TeamCity Building NuGet Packages

NuGet and TeamCity

Opening and building large Visual Studio solutions is a pain. A good way to put less stress on your rig is to start moving rarely changing parts of your code into NuGet packages. NuGet has been around already since 2010, tools are mature and battletested. NuGetizing some of your system makes parts of your code always prebuilt and tested (you are using tests right?). Offloading some of the building and tests will make your overall CI (Continuous Integration) process faster as well.

There are several steps involved when creating a NuGet packages, which involve:

  • Making a .nuspec manifest file (which has the metadata)
  • Building, testing and incrementing the build number
  • Creating a .nupkg package file (essentially a zip file)
  • Publishing the newly created package

You can perform all the aforementioned activities by hand, write a bat script or use a build server (like TeamCity). In this article, we’ll take the latter approach. Setting up a CI pipeline in TeamCity is super easy.

To begin with, create a new project, configure your version control settings and start setting up build steps.

TeamCity Build number

The simplest way to change the build number is to increment the minor version (check Semantic Versioning). Every build will then increment the counter, which is not an ideal solution but will do for that example.

Build number now in place, we can use it in our assembly and NuGet package version. Before setting up the CI pipeline, configure the AssemblyInfo patcher, found under the Build Features:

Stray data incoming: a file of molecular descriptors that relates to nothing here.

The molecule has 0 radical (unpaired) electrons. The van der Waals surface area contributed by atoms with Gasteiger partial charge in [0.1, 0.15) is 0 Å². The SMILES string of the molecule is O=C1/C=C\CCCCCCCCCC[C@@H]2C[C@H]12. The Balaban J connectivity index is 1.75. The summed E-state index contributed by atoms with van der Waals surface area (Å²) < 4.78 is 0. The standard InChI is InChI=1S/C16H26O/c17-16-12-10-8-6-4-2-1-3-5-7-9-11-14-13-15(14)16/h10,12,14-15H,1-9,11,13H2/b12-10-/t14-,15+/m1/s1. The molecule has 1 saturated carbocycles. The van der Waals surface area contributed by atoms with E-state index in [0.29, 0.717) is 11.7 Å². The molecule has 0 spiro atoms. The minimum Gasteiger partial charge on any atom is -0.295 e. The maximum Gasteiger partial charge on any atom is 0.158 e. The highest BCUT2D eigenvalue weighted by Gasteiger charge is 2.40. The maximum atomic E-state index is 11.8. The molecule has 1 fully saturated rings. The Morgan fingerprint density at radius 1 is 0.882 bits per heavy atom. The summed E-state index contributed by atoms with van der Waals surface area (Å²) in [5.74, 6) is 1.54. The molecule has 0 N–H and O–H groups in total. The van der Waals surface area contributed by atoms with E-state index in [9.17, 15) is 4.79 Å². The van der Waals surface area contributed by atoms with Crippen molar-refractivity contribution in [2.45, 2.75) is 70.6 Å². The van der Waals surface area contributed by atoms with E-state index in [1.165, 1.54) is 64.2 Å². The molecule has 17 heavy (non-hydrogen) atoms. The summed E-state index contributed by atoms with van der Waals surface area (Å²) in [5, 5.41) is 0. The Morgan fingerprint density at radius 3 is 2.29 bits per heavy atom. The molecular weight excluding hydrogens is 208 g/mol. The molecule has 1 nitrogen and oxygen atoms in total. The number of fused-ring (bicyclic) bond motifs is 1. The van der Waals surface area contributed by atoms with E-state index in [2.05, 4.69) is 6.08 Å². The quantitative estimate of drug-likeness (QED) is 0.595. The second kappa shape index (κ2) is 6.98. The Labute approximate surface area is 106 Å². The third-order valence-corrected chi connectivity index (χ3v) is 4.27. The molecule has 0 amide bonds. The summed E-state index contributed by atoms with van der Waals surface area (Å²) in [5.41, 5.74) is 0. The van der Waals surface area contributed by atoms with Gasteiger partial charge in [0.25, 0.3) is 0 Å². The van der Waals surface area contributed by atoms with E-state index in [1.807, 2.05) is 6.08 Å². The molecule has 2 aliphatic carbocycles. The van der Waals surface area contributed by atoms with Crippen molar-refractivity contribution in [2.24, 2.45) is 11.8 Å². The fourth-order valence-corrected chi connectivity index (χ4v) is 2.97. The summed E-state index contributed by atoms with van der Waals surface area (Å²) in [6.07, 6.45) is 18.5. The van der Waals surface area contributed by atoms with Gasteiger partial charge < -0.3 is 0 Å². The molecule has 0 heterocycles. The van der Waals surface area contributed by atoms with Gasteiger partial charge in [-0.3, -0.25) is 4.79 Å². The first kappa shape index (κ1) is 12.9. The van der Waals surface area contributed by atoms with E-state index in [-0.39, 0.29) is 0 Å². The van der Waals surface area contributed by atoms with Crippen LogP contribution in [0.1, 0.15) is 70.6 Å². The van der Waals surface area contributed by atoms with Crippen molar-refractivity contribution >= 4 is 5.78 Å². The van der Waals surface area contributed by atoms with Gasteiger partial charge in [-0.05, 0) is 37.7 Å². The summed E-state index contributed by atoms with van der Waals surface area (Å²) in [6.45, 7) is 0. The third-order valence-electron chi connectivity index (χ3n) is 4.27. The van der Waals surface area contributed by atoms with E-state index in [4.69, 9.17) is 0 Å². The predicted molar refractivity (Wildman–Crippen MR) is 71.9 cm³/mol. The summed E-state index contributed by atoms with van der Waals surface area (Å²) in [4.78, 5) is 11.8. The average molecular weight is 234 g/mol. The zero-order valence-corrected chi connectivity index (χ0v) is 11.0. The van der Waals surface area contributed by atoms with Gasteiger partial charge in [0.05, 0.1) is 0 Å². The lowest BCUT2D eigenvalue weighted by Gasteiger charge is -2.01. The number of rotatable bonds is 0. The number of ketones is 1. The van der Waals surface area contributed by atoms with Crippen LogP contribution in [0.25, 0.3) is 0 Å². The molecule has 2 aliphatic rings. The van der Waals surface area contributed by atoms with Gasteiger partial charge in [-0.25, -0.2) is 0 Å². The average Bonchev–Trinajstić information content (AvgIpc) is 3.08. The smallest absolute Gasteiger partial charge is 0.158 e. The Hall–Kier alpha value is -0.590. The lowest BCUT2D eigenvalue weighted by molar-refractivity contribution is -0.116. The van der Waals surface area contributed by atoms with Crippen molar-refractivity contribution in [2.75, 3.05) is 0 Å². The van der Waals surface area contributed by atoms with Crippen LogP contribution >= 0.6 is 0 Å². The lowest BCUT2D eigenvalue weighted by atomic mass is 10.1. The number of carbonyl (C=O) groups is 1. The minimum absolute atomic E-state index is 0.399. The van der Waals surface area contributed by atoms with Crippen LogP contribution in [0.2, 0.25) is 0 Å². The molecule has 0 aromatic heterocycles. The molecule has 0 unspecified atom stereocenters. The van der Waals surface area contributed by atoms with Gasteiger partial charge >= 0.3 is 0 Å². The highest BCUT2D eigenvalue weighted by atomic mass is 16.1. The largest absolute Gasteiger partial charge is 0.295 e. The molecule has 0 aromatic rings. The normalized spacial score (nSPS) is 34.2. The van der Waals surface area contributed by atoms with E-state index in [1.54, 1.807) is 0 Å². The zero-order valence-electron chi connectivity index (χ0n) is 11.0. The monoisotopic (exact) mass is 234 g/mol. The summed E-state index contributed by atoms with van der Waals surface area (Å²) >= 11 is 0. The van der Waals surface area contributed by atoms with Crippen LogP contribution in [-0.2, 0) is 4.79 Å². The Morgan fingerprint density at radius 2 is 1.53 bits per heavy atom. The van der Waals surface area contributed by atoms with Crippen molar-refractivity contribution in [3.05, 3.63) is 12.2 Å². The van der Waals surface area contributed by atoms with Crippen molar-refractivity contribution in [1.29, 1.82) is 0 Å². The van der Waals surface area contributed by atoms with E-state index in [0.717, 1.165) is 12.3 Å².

TeamCity AssemblyInfo patcher

This will change the values in the Properties/AssemblyInfo.cs file.

We can now set up our build pipeline, on the example of fictitious logging library Foo.Common.Logging. The CI process consists of 6 steps:

CI pipeline for NuGet

1. Restore all the NuGet packages used in the solution.

2. Build all the projects in the solution

3. Run unit tests with coverage report. You can set the pipeline to fail if test coverage drops under threshold.

4. ReSharper runs various inspection on your code, read more from their docs.

5. When all the tests and inspections are green, we can then pack the project into a NuGet package.

6. Publishes the NuGet package. Here we used a simple file share, but alternatively TeamCity can host the package feed or a real server.

You can start the pipeline either manually or configure a VCS trigger under Build settings > triggers.

TeamCity NuGet Build

Now sit back and enjoy your new automated NuGet packaging process!